Tibetans tell relatives abroad not to call them during Tibetan New Year
Tibetans in Tibet have told their relatives in exile to refrain from contacting them this week during the Tibetan New Year, called Losar, citing fears of being persecuted by Chinese authorities amid an increase in surveillance activities and surprise security searches during the politically sensitive time, sources in the region said.
Chinese authorities have clamped down on Tibetans during Losar, celebrated Feb. 20-26 this year, with cellphone checks and raids in Lhasa, Xigatse and Chamdo, the sources said. Before the holiday, authorities warned against holding events that could endanger national security and said they would take immediate action against them.
A Tibetan living in Dharamsala, India, called his relatives in China’s western Tibet Autonomous Region to wish them well for the Tibetan New Year, but they asked that he not contact them.
“After a long time, I called my family members in Lhasa to give them Losar greetings, but then they anxiously told me not to contact them on special occasions such as the Tibetan New Year and other sensitive days,” said the Tibetan who like other sources in the story declined to be named so as to speak freely and without retribution by authorities.
China rules Tibet with a tight grip, restricting Tibetans’ political activities and expression of cultural and religious identity, especially during festivals like Losar. Tibetans say Chinese authorities trample on their human rights and are trying to stamp out their religious, linguistic and cultural identity.
Chinese security forces are usually deployed in large numbers in Tibetan-populated areas to monitor crowds gathered for religious festivals and to prevent possible protests during Losar.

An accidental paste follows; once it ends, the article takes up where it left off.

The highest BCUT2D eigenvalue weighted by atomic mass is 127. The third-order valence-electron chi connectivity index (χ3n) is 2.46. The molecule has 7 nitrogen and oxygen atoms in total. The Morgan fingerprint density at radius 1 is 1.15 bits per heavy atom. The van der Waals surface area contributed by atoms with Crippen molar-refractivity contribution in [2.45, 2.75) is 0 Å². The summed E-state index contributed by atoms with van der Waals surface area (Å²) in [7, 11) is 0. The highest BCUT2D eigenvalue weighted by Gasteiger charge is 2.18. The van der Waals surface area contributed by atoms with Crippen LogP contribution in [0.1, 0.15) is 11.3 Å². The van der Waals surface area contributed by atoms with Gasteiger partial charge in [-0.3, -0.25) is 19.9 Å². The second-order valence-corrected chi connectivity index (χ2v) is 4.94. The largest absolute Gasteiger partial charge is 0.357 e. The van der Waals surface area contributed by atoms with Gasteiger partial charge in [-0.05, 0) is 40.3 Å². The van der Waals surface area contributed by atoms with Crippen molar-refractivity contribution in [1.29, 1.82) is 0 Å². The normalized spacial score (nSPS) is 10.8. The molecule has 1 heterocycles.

Key date approaching
The holiday comes just before a politically sensitive anniversary on March 10, commemorating the Tibetan uprising of 1959 during which tens of thousands of Tibetans took to the streets of the regional capital Lhasa in protest against China’s invasion and occupation of their homeland a decade earlier.
The failure of the armed rebellion resulted in a violent crackdown on Tibetan independence movements, and the flight of the Dalai Lama and many Tibetans into exile in Dharamsala.
Another Tibetan who now lives in exile but has family members in Lhasa, said even written communication was risky in the current environment.
“Without permission from the government, one cannot print out anything at the moment,” he told Radio free Asia.
A Tibetan living outside the region who has relatives in Shigatse, about 275 kilometers (170 miles) west of Lhasa by car, said his parents sounded very tense when he called and told him to refrain from contacting or sharing messages with them.
“They told me that police in Shigatse have been conducting unexpected probes, and Tibetans remain under scrutiny all the time,” he said.
A Tibetan living in Dharamsala who has relatives in Chamdo in the eastern part of Tibet, said his relatives, too, were fearful when he contacted them directly from India.
“So, I asked my relatives in the West to greet them for Losar on my behalf,” he told RFA.
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